Documentation Home
MySQL Cluster Manager 1.2 User Manual
Related Documentation Download this Manual
PDF (US Ltr) - 1.7Mb
PDF (A4) - 1.7Mb
EPUB - 0.9Mb
HTML Download (TGZ) - 0.9Mb
HTML Download (Zip) - 0.9Mb


MySQL Cluster Manager 1.2 User Manual  /  ...  /  Creating a MySQL Cluster with MySQL Cluster Manager

3.4.1 Creating a MySQL Cluster with MySQL Cluster Manager

In this section, we discuss the procedure for using MySQL Cluster Manager to create and start a new MySQL Cluster. We assume that you have already obtained the MySQL Cluster Manager and MySQL Cluster software, and that you are already familiar with installing MySQL Cluster Manager (see Chapter 2, MySQL Cluster Manager Installation, Configuration, Cluster Setup).

We also assume that you have identified the hosts on which you plan to run the cluster and have decided on the types and distributions of the different types of nodes among these hosts, as well as basic configuration requirements based on these factors and the hardware charactersitics of the host machines.

Note

You can create and start a MySQL Cluster on a single host for testing or similar purposes, simply by invoking mcmd with the --bootstrap option. See Section 3.2, “Starting and Stopping the MySQL Cluster Manager Agent”.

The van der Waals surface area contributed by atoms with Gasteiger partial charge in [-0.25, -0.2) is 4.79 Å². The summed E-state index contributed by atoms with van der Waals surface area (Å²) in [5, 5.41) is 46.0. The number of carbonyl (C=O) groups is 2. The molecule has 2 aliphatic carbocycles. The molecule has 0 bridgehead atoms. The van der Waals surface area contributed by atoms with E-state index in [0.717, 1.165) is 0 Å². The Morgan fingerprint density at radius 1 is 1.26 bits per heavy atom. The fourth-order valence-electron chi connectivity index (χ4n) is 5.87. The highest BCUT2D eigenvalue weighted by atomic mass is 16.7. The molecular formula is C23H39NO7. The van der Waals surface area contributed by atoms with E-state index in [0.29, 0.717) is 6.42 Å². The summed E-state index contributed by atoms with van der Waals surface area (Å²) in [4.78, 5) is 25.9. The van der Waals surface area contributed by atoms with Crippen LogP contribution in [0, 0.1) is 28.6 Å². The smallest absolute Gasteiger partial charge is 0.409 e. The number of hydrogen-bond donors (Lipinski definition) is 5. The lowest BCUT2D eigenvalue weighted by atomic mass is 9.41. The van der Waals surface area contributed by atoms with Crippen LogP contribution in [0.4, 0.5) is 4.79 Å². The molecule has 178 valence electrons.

Creating a new cluster consists of the following tasks:

  • MySQL Cluster Manager agent installation and startup. Install the MySQL Cluster Manager software distribution, make any necessary edits of the agent configuration files, and start the agent processes as explained in Chapter 2, MySQL Cluster Manager Installation, Configuration, Cluster Setup. Agent processes must be running on all cluster hosts before you can create a cluster. This means that you need to place a complete copy of the MySQL Cluster Manager software distribution on every host. The MySQL Cluster Manager software does not have to be in a specific location, or even the same location on all hosts, but it must be present; you cannot manage any cluster processes hosted on a computer where mcmd is not also running.

  • MySQL Cluster Manager client session startup. Starting the MySQL Cluster Manager client and connect to the MySQL Cluster Manager agent. You can connect to an agent process running on any of the cluster hosts, using the mcm client on any computer that can establish a network connection to the desired host. See Section 3.3, “Starting the MySQL Cluster Manager Client”, for details.

    On systems where mcm is not available, you can use the mysql client for this purpose. See Connecting to the agent using the mysql client.

  • MySQL Cluster software deployment. The simplest and easiest way to do this is to copy the complete MySQL Cluster distribution to the same location on every host in the cluster. (If you have installed MySQL Cluster Manager 1.2.4 on each host, the MySQL Cluster NDB 7.2.4 distribution is already included, in mcm_installation_dir/cluster.) If you do not use the same location on every host, be sure to note it for each host. Do not yet start any MySQL Cluster processes or edit any configuration files; when creating a new cluster, MySQL Cluster Manager takes care of these tasks automatically.